The journey from the south rim to the north rim of the Grand Canyon takes about 5 hours but is very scenic, involving a 215 mile route that descends from the pine-covered Coconino Plateau near the canyon into the flat, empty but very colorful Painted Desert in the Navajo Indian Reservation, up US 89 past the Echo Cliffs, across the Colorado River near Lees Ferry, then south alongside the Vermilion Cliffs, before climbing steeply into the Kaibab National Forest and to the small community of Jacob Lake. Basic visitor services are available here - a gas station, lodge, campground, general store and restaurant. From the village, AZ 67 provides the only paved route to the north rim. As with US 180 approaching the south rim, the road passes through lush Alpine meadows and forests of fir and pine for 50 miles (part of the Kaibab Plateau), with only occasional signs of development. The road has recently been designated the Kaibab Plateau - North Rim Parkway, and the NPS has installed many informative notices at laybys along the route.
Other Approaches: Apart from the main highway, the two main unpaved routes to the north rim are Buffalo Ranch Road across House Rock Valley, which leads to points on the east of the plateau such as Saddle Mountain and the Nankoweap trailhead, or Ryan Road (FR 222), that heads south from Fredonia into national forest land and passes many intersections with other backcountry tracks. This is the approach for such beautiful but rarely seen Grand Canyon tributaries as Muav Canyon, Jumpup Canyon, Tapeats Creek and the Thunder River.
North Rim Facilities: The largest meadow along the main road is De Motte Park, which stretches for 10 miles mostly on the west side of the highway, and is a good place to look for mule deer who graze on the grassy expanses in the morning and evening. There are several facilities near the lower end including a general store, restaurant and campground, while for people who prefer free camping, the places closest to the national park are a short way along FR 422, branching west from the main road 4.5 miles before the boundary. A few miles after the park entrance station (elevation 8,824 feet), a paved but narrow and winding side road leads across the Walhalla Plateau to various viewpoints of the canyon to the east, while the main highway continues to Grand Canyon Lodge and the visitor center. Unlike the over-developed south rim, there are relatively few facilities here. Accommodation options comprise the lodge itself, an 83 site campground (no hook ups) and some log huts, scattered around the neighboring forest. The nearest chain hotels are 82 miles away in Kanab, Utah. Also on site are a general store, cafe, gas station and ranger station. From the lodge two short trails go to Bright Angel Point, the most popular observation point on the north rim, and along the edge of The Transept - a deep, sheer walled side ravine.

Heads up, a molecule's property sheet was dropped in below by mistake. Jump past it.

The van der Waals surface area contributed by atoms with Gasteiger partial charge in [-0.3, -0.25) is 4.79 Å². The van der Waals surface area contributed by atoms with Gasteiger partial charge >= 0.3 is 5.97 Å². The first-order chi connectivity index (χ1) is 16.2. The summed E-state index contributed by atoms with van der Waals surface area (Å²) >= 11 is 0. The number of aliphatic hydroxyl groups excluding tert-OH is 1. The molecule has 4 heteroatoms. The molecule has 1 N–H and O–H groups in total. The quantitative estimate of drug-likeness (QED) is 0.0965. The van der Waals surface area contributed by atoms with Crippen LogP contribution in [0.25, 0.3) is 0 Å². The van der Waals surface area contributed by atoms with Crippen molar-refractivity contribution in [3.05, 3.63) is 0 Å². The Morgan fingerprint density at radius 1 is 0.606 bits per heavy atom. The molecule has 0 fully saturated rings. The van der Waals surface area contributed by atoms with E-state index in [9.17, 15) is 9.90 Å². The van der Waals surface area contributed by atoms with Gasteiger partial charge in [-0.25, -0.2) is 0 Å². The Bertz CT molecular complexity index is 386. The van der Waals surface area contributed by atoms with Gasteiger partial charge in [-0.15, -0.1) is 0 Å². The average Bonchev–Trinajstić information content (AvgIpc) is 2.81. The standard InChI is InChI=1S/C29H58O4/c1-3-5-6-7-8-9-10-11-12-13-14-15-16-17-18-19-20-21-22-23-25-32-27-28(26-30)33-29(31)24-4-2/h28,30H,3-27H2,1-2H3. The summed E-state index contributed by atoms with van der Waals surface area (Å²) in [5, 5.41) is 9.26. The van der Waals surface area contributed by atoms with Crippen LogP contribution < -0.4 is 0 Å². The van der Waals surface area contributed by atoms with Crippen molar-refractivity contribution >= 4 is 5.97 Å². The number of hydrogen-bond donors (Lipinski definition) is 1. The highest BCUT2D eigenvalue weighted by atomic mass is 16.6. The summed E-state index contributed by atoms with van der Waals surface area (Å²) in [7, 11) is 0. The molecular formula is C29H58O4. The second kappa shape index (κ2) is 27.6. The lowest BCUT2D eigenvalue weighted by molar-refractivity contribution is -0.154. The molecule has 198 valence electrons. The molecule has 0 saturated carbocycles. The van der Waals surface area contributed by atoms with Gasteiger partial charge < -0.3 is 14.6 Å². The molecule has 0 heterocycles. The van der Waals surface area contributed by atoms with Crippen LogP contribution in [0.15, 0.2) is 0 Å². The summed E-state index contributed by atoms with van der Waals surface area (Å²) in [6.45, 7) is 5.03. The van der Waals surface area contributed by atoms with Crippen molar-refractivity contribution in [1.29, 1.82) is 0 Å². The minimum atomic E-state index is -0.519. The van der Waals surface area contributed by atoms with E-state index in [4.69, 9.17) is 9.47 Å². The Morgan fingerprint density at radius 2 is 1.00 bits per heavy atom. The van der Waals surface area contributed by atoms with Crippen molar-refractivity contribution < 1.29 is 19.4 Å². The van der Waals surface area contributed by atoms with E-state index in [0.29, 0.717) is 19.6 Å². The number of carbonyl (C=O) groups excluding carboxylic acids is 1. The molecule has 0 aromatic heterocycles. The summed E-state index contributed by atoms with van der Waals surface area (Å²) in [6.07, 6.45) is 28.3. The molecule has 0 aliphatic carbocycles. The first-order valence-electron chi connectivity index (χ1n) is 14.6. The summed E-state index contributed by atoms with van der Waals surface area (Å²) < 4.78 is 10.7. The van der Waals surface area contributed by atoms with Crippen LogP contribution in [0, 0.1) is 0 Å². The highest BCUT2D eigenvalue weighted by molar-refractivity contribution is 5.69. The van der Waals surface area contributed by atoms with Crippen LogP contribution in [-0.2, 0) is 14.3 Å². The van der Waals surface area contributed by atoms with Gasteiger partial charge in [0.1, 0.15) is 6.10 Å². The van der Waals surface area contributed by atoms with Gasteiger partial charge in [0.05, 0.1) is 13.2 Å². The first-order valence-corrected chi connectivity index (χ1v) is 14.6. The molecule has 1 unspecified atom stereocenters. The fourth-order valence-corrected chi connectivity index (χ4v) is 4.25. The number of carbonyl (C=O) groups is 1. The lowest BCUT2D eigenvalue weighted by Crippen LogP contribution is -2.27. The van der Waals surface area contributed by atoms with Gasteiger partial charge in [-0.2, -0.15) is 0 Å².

Roads and Trails: Bright Angel Point has good overlooks of Roaring Springs and Bright Angel canyons far below. The North Kaibab Trail runs through these canyons, and several miles of its course are visible from the viewpoint - this trail begins a few miles north of the main visitor complex and is the only maintained path into the canyon from the north rim, although a complicated network of logging tracks extends west from AZ 67 into the Kaibab National Forest, linking with Ryan Road, and allowing access to other canyon overlooks, as well as (free) primitive camping, but 4WD vehicles may be required. Amongst these more remote viewpoints is Point Sublime, on the edge of a sheer cliff overlooking the narrowest section of the canyon, where the south rim is a little over 4 miles away. Of the other, shorter paths on the north rim, best are the Widforss, Cape Final and Uncle Jim trails.
North Rim Trails - details of all maintained paths.
Viewpoints: The north rim has two main viewpoints towards the east, reached by the side road. One is Point Imperial, the highest in the park at an elevation of 8,803 feet, which apart from the canyon, here relatively shallow and less branched, also overlooks large areas of the Painted Desert and the Navajo Reservation. The second is Cape Royal (7,865 feet), perhaps the best of the north rim sites. The cape is 20 miles from AZ 67, right at the end of the road which becomes rather narrow and twisting over the last couple of miles as it runs along a steep sided ridge. There is a large carpark and a short nature trail leading to the point, where the ground drops away steeply in most directions affording superb views east, south and west along the Grand Canyon. Nearby is the short path to Cliff Spring.
North Rim Viewpoints - full descriptions and photographs (plus QTVR) of ten overlooks along the canyon edge.
Climate: As the north rim is on average 1,300 feet higher than the south, the climate is significantly different. Summer temperatures are usually about 5-10 degrees lower, nighttime frosts may occur any month of the year and in winter/spring the approach road is closed by snow, although intrepid visitors may still reach the canyon by two or more days cross-country skiing. The visitor season is usually limited by the weather to only 6 months each year, from mid May to mid October.
North Rim Weather - more information, and climate averages.
|North Rim of the Grand Canyon is part of the Grand Canyon itinerary